Tahoe Market Pulse: On volatility, recession, and even some politics | SierraSun.com

Tahoe Market Pulse: On volatility, recession, and even some politics

David Vomund
Market Pulse

A few hundred points up, a few hundred points down, sometimes more and sometimes on the same day. Such volatility has become routine.

The financial and general media insist on explaining the market's every move, though often there is no explanation. Traders, not investors, dominate any day's market action. They do what traders do — they trade.

More and more we're hearing talk from the media of a looming recession undermining the market. Does the selling mean a recession is near? Since World War II there have been 13 double-digit declines in the S&P (average 19.4 percent) that DID NOT precede a recession, including those in 2010, 2011 and 2015.

The stock market has a checkered record as a forecasting tool. So does the Federal Reserve, to put it kindly. Year after year since the financial crisis they have been far too optimistic. Forecasting is difficult, as Yogi Berra said, "especially about the future."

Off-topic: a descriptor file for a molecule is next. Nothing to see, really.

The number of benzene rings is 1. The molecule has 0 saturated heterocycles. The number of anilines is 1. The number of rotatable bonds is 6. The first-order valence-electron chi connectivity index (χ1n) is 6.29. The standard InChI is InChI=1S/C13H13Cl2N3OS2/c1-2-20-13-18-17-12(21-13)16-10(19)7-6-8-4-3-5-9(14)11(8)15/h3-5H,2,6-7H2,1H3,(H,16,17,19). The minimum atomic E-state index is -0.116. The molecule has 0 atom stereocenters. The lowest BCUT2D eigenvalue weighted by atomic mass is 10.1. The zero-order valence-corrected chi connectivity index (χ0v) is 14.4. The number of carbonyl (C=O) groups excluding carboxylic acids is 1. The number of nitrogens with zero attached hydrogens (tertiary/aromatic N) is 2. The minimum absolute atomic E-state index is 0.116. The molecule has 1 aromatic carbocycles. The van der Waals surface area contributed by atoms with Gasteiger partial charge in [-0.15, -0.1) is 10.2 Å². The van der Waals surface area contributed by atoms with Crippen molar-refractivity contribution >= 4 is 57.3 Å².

Most economists will soon put to rest the idea that GDP growth will accelerate to close to three percent this year, which is why many dismiss as unrealistic the Fed's plan to raise rates four times in 2016 (the market thinks there won't be a rate hike until 2017).

Consumer spending is two-thirds of economic activity with exports and business investment accounting for most of the rest. What can we expect from consumers?

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In Walmart's boardroom, the answer is "not much," which is one reason why they are closing more than 100 stores nationwide.

As for exports, they depend on the economic health of the importing nations and also the exchange rate for the U.S. dollar with which they must pay. Not a good picture.

While I can't quantify it, I sense that the political choice we are likely to face next November is also weighing on some investors.

Who has any idea what Donald Trump would do as president? He doesn't know either. Ted Cruz is too extreme and Hillary Clinton is untrustworthy.

Bernie Sanders wants to spend trillions all paid for by the top one percent, the arithmetic notwithstanding. Out of more than 300 million people, this will be our choice? Discouraging.

David Vomund is an Incline Village-based fee-only Registered Investment Advisor. Information is found at http://www.VomundInvestments.com or by calling 775-832-8555. Past performance does not guarantee future results. Consult your financial advisor before purchasing any security.